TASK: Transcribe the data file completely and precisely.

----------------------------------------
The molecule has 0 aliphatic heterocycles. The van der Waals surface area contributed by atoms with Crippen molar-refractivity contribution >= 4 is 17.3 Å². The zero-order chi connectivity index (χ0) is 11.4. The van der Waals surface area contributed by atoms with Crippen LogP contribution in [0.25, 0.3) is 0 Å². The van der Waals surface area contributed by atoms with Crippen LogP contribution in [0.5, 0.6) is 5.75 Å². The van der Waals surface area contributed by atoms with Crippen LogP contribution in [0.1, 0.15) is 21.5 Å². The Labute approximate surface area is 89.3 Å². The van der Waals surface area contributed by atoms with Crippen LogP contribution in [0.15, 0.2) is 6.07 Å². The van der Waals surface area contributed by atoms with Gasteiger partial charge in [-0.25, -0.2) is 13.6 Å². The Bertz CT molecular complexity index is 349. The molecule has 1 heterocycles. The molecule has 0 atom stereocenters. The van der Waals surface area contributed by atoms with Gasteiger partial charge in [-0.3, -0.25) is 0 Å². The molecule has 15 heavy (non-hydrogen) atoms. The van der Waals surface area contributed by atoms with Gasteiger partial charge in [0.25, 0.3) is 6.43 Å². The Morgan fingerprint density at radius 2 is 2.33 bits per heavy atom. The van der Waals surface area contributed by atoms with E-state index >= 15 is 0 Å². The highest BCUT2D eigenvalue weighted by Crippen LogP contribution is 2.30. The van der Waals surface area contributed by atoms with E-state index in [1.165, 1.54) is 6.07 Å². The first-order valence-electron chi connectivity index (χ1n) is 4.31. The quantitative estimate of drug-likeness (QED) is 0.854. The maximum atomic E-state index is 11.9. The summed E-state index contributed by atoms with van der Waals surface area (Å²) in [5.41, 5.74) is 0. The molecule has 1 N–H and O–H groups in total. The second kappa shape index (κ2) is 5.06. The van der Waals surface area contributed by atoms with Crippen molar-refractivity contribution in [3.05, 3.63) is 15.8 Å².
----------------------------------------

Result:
The molecule has 0 aliphatic heterocycles. The van der Waals surface area contributed by atoms with Crippen molar-refractivity contribution >= 4 is 17.3 Å². The zero-order chi connectivity index (χ0) is 11.4. The van der Waals surface area contributed by atoms with Crippen LogP contribution in [0.25, 0.3) is 0 Å². The van der Waals surface area contributed by atoms with Crippen LogP contribution in [0.5, 0.6) is 5.75 Å². The van der Waals surface area contributed by atoms with Crippen LogP contribution in [0.1, 0.15) is 21.5 Å². The Labute approximate surface area is 89.3 Å². The van der Waals surface area contributed by atoms with Crippen LogP contribution in [0.15, 0.2) is 6.07 Å². The van der Waals surface area contributed by atoms with Gasteiger partial charge in [-0.25, -0.2) is 13.6 Å². The Bertz CT molecular complexity index is 349. The molecule has 1 heterocycles. The molecule has 0 atom stereocenters. The van der Waals surface area contributed by atoms with Gasteiger partial charge in [-0.3, -0.25) is 0 Å². The molecule has 15 heavy (non-hydrogen) atoms. The van der Waals surface area contributed by atoms with Gasteiger partial charge in [0.25, 0.3) is 6.43 Å². The Morgan fingerprint density at radius 2 is 2.33 bits per heavy atom. The van der Waals surface area contributed by atoms with E-state index >= 15 is 0 Å². The highest BCUT2D eigenvalue weighted by Crippen LogP contribution is 2.30. The van der Waals surface area contributed by atoms with E-state index in [1.165, 1.54) is 6.07 Å². The first-order valence-electron chi connectivity index (χ1n) is 4.31. The quantitative estimate of drug-likeness (QED) is 0.854. The maximum atomic E-state index is 11.9. The summed E-state index contributed by atoms with van der Waals surface area (Å²) in [5.41, 5.74) is 0. The molecule has 1 N–H and O–H groups in total. The second kappa shape index (κ2) is 5.06. The van der Waals surface area contributed by atoms with Crippen molar-refractivity contribution in [3.05, 3.63) is 15.8 Å².